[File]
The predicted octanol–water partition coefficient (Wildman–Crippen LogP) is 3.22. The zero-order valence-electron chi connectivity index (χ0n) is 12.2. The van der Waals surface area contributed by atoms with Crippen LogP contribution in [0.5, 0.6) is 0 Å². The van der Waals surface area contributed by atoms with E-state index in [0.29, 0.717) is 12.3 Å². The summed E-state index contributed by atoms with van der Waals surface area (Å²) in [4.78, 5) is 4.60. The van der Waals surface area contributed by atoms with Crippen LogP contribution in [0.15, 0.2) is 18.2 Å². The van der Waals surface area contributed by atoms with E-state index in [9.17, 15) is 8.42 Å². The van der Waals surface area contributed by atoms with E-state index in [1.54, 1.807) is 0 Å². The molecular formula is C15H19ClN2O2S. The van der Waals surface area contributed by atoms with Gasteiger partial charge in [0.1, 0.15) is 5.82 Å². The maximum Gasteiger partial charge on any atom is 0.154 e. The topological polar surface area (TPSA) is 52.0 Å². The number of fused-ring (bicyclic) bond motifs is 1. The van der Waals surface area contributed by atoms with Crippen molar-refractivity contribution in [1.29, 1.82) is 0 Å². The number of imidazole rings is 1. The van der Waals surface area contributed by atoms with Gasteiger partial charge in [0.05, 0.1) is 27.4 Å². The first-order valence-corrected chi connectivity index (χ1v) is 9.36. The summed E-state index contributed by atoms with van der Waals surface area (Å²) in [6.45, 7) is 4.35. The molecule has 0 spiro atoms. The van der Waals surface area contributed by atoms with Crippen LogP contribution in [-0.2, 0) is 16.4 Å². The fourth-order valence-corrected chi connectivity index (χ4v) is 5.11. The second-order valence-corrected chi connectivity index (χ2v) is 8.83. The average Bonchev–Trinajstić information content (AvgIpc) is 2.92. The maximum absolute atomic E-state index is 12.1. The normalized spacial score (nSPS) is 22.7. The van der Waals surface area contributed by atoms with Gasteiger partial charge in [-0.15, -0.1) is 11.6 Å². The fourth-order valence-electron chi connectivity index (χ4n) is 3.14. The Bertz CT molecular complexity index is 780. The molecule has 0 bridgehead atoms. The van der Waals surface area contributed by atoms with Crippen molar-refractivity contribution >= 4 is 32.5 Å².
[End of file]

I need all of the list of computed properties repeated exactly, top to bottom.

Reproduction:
The predicted octanol–water partition coefficient (Wildman–Crippen LogP) is 3.22. The zero-order valence-electron chi connectivity index (χ0n) is 12.2. The van der Waals surface area contributed by atoms with Crippen LogP contribution in [0.5, 0.6) is 0 Å². The van der Waals surface area contributed by atoms with E-state index in [0.29, 0.717) is 12.3 Å². The summed E-state index contributed by atoms with van der Waals surface area (Å²) in [4.78, 5) is 4.60. The van der Waals surface area contributed by atoms with Crippen LogP contribution in [0.15, 0.2) is 18.2 Å². The van der Waals surface area contributed by atoms with E-state index in [9.17, 15) is 8.42 Å². The van der Waals surface area contributed by atoms with E-state index in [1.54, 1.807) is 0 Å². The molecular formula is C15H19ClN2O2S. The van der Waals surface area contributed by atoms with Gasteiger partial charge in [0.1, 0.15) is 5.82 Å². The maximum Gasteiger partial charge on any atom is 0.154 e. The topological polar surface area (TPSA) is 52.0 Å². The number of fused-ring (bicyclic) bond motifs is 1. The van der Waals surface area contributed by atoms with Crippen molar-refractivity contribution in [1.29, 1.82) is 0 Å². The number of imidazole rings is 1. The van der Waals surface area contributed by atoms with Gasteiger partial charge in [0.05, 0.1) is 27.4 Å². The first-order valence-corrected chi connectivity index (χ1v) is 9.36. The summed E-state index contributed by atoms with van der Waals surface area (Å²) in [6.45, 7) is 4.35. The molecule has 0 spiro atoms. The van der Waals surface area contributed by atoms with Crippen LogP contribution in [-0.2, 0) is 16.4 Å². The fourth-order valence-corrected chi connectivity index (χ4v) is 5.11. The second-order valence-corrected chi connectivity index (χ2v) is 8.83. The average Bonchev–Trinajstić information content (AvgIpc) is 2.92. The maximum absolute atomic E-state index is 12.1. The normalized spacial score (nSPS) is 22.7. The van der Waals surface area contributed by atoms with Gasteiger partial charge in [-0.15, -0.1) is 11.6 Å². The fourth-order valence-electron chi connectivity index (χ4n) is 3.14. The Bertz CT molecular complexity index is 780. The molecule has 0 bridgehead atoms. The van der Waals surface area contributed by atoms with Crippen molar-refractivity contribution >= 4 is 32.5 Å².